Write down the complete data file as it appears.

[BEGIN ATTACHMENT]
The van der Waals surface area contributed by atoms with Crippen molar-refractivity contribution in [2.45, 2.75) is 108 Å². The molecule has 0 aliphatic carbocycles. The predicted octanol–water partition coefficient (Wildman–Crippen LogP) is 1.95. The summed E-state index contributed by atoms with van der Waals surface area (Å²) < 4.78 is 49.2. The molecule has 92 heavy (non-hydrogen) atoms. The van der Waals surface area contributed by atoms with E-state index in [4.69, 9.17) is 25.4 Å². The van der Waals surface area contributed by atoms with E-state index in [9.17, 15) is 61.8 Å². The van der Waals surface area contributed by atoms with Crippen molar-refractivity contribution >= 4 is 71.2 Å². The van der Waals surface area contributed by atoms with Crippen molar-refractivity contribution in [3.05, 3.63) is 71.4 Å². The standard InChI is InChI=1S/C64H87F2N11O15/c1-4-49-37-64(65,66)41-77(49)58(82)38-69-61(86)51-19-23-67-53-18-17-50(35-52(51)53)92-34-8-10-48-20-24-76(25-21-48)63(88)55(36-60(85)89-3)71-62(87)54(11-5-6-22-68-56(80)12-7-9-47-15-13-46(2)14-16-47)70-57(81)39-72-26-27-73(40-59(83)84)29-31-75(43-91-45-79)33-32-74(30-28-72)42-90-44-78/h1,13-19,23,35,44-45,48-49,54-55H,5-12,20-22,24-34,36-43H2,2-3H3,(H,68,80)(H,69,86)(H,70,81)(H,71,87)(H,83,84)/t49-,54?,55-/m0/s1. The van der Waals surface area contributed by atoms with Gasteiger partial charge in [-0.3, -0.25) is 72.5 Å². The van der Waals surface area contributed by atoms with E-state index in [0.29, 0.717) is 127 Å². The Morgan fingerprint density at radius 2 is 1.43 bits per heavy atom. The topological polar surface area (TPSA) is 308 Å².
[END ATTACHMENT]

The van der Waals surface area contributed by atoms with Crippen molar-refractivity contribution in [2.45, 2.75) is 108 Å². The molecule has 0 aliphatic carbocycles. The predicted octanol–water partition coefficient (Wildman–Crippen LogP) is 1.95. The summed E-state index contributed by atoms with van der Waals surface area (Å²) < 4.78 is 49.2. The molecule has 92 heavy (non-hydrogen) atoms. The van der Waals surface area contributed by atoms with E-state index in [4.69, 9.17) is 25.4 Å². The van der Waals surface area contributed by atoms with E-state index in [9.17, 15) is 61.8 Å². The van der Waals surface area contributed by atoms with Crippen molar-refractivity contribution >= 4 is 71.2 Å². The van der Waals surface area contributed by atoms with Crippen molar-refractivity contribution in [3.05, 3.63) is 71.4 Å². The standard InChI is InChI=1S/C64H87F2N11O15/c1-4-49-37-64(65,66)41-77(49)58(82)38-69-61(86)51-19-23-67-53-18-17-50(35-52(51)53)92-34-8-10-48-20-24-76(25-21-48)63(88)55(36-60(85)89-3)71-62(87)54(11-5-6-22-68-56(80)12-7-9-47-15-13-46(2)14-16-47)70-57(81)39-72-26-27-73(40-59(83)84)29-31-75(43-91-45-79)33-32-74(30-28-72)42-90-44-78/h1,13-19,23,35,44-45,48-49,54-55H,5-12,20-22,24-34,36-43H2,2-3H3,(H,68,80)(H,69,86)(H,70,81)(H,71,87)(H,83,84)/t49-,54?,55-/m0/s1. The van der Waals surface area contributed by atoms with Gasteiger partial charge in [-0.3, -0.25) is 72.5 Å². The van der Waals surface area contributed by atoms with E-state index in [0.29, 0.717) is 127 Å². The Morgan fingerprint density at radius 2 is 1.43 bits per heavy atom. The topological polar surface area (TPSA) is 308 Å².